A not-so-quiet revolution in space launch is taking place off the eastern coast of New Zealand. Led by founder Peter Beck, Rocket Lab has upended launch for small satellites, just as SpaceX has for the big ones.
The company has put up 48 satellites so far for customers ranging from government agencies to private companies. And, like SpaceX, the company has reusability on its roadmap as the only sustainable way to access space.
I’ve been talking with Beck about his company and plans. Here’s what he says about Rocket Lab and its reason for being:
“Until Rocket Lab’s Electron vehicle began launching in 2017, small satellites were forced to choose between the lengthy delays and less-than-ideal orbits available as a rideshare, or the infeasible cost of flying as a dedicated payload on a large launch vehicle. Rocket Lab has put small satellite operators in control for the first time.”
The Electron stands 55 feet tall. Its first stage runs on nine liquid-fuelled Rocket Lab-built Rutherford engines. It can take 500 pounds to low earth orbit.
During the last few two launches, in December and January, Rocket Lab engineers successfully controlled the reentries of the first stage back into the atmosphere. The next step is to capture them on the way down so they can be refueled and relaunched. They got a big step closer with a successful helicopter capture test in March.
Here’s a video:
Last year, the company built a new launch pad at the Mid-Atlantic Regional Spaceport (MARS) at the Wallops Flight Facility in Virginia. They’re ready to launch from there as soon as the lockdown imposed to stop the spread of COVID-19 lifts.
Beck started Rocket Lab in 2007. It took ten years to get to first launch, and while he makes it look easy, there’s nothing easy about starting a rocket company, let alone succeeding with one, especially without deep pockets. “I always joke that I’m the only non-billionaire who’s started a rocket company,” he says.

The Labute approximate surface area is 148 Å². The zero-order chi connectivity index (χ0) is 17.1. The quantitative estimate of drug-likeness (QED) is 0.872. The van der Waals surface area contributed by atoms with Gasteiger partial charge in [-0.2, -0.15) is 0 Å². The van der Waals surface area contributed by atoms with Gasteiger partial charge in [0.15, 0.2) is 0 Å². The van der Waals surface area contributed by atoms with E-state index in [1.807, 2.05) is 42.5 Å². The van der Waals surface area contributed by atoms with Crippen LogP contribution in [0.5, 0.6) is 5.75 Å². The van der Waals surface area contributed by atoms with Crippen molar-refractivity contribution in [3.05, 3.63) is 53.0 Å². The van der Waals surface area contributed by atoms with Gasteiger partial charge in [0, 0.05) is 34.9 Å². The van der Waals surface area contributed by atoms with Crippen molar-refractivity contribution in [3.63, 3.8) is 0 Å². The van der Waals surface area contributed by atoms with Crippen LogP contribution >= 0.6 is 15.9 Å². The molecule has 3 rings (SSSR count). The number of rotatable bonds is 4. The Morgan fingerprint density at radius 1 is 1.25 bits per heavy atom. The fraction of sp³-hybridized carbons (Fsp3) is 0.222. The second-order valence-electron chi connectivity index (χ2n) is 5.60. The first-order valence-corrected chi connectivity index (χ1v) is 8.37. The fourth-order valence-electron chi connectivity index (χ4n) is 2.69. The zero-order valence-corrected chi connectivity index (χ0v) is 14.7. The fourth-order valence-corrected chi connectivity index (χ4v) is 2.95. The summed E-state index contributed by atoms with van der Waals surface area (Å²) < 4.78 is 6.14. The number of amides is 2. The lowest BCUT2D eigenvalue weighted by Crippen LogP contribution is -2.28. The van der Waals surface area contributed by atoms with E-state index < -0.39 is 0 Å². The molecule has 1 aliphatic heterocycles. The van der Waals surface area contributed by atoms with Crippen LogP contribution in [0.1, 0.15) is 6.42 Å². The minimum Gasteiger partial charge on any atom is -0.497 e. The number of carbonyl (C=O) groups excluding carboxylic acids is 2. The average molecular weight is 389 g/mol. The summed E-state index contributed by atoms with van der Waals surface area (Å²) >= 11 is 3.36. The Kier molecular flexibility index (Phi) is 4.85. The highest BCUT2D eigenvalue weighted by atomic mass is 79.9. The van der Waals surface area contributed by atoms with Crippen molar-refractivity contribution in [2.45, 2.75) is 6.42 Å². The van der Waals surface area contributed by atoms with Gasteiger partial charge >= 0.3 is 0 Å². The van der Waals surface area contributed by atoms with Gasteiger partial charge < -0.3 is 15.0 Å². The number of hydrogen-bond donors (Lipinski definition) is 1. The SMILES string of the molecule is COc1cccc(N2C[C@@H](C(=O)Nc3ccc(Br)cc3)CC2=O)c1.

I asked Beck what it was like to start and run a rocket company, and the secret to his success.
On starting a rocket company
“What I learned very early is that when you start a company—and it doesn’t have to be a space company; the rule follows for any company—you may as well go for the absolute biggest idea you can because the amount of work and pain is the same. The numbers on the balance sheet change, but that’s it. Everything else is the same, so you may as well shoot for something really, really big.”
On running a rocket company
“Building a rocket company, the best way I can describe it is like running in a maze at night where you can hardly see where you’re going, and at every dead-end, there’s a guy standing there with a gun.
“One wrong turn and you’re done. One bad day at the engine test cell, and you can blow up an entire facility. That can put you behind—especially when you’re a startup—to the point where you can’t survive.
“Every move that you make is potentially a deadly one, and to get through that maze, you need a mixture of luck, for sure, but good management and making sure that you approach things in a capable way. You just don’t run into the dead-end blindly, you poke your head around the corner and have a look and make decisions quickly.
“I think that’s particularly important when you’re developing technology. It’s very easy to go down the wrong technology path and become emotionally attached to that technology. It’s really important as you peer around that corner, and you see that guy standing with the gun that you recognize that and you do an about-turn very, very quickly, and don’t get too wound up in that decision.”
“Never stop running. Just go hell for leather.”
Why neatness counts
“Finally, build beautiful things. There’s no substitute for good engineering. We have a concept here of fail fast. That’s great. But you can look at any part of the Electron launch vehicle or anything that Rocket Lab has built, and it’s always beautiful. It’s always beautiful pieces of equipment.
“There’s nothing on the Electron launch vehicle that looks like it should belong on a tractor. I personally go down and inspect every launch vehicle, and I look for all the cable tie spacings to be two inches apart. Does that have any effect on the performance of the vehicle? Absolutely not. But it’s a level of diligence and quality that everybody on the team cheers and really celebrates.
“In this industry, we can’t afford to have things go wrong. Making beautiful things and being absolutely fastidious about quality is the biggest secret.”